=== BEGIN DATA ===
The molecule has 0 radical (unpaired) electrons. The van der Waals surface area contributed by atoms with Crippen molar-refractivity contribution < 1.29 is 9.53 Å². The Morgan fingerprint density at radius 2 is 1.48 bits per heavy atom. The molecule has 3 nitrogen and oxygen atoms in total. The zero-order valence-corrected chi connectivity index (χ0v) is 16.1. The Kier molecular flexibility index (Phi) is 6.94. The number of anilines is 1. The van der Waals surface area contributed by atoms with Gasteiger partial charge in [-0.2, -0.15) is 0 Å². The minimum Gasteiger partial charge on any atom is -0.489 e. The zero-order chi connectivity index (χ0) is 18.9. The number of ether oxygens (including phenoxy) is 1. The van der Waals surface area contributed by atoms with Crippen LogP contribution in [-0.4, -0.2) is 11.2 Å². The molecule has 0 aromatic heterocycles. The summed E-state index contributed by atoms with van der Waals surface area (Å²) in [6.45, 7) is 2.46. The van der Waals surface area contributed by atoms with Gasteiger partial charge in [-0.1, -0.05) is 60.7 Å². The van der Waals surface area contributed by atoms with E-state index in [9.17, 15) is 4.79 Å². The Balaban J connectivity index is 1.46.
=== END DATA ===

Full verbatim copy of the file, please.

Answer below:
The molecule has 0 radical (unpaired) electrons. The van der Waals surface area contributed by atoms with Crippen molar-refractivity contribution < 1.29 is 9.53 Å². The Morgan fingerprint density at radius 2 is 1.48 bits per heavy atom. The molecule has 3 nitrogen and oxygen atoms in total. The zero-order valence-corrected chi connectivity index (χ0v) is 16.1. The Kier molecular flexibility index (Phi) is 6.94. The number of anilines is 1. The van der Waals surface area contributed by atoms with Gasteiger partial charge in [-0.2, -0.15) is 0 Å². The minimum Gasteiger partial charge on any atom is -0.489 e. The zero-order chi connectivity index (χ0) is 18.9. The number of ether oxygens (including phenoxy) is 1. The van der Waals surface area contributed by atoms with Crippen LogP contribution in [-0.4, -0.2) is 11.2 Å². The molecule has 0 aromatic heterocycles. The summed E-state index contributed by atoms with van der Waals surface area (Å²) in [6.45, 7) is 2.46. The van der Waals surface area contributed by atoms with Gasteiger partial charge in [-0.1, -0.05) is 60.7 Å². The van der Waals surface area contributed by atoms with E-state index in [9.17, 15) is 4.79 Å². The Balaban J connectivity index is 1.46.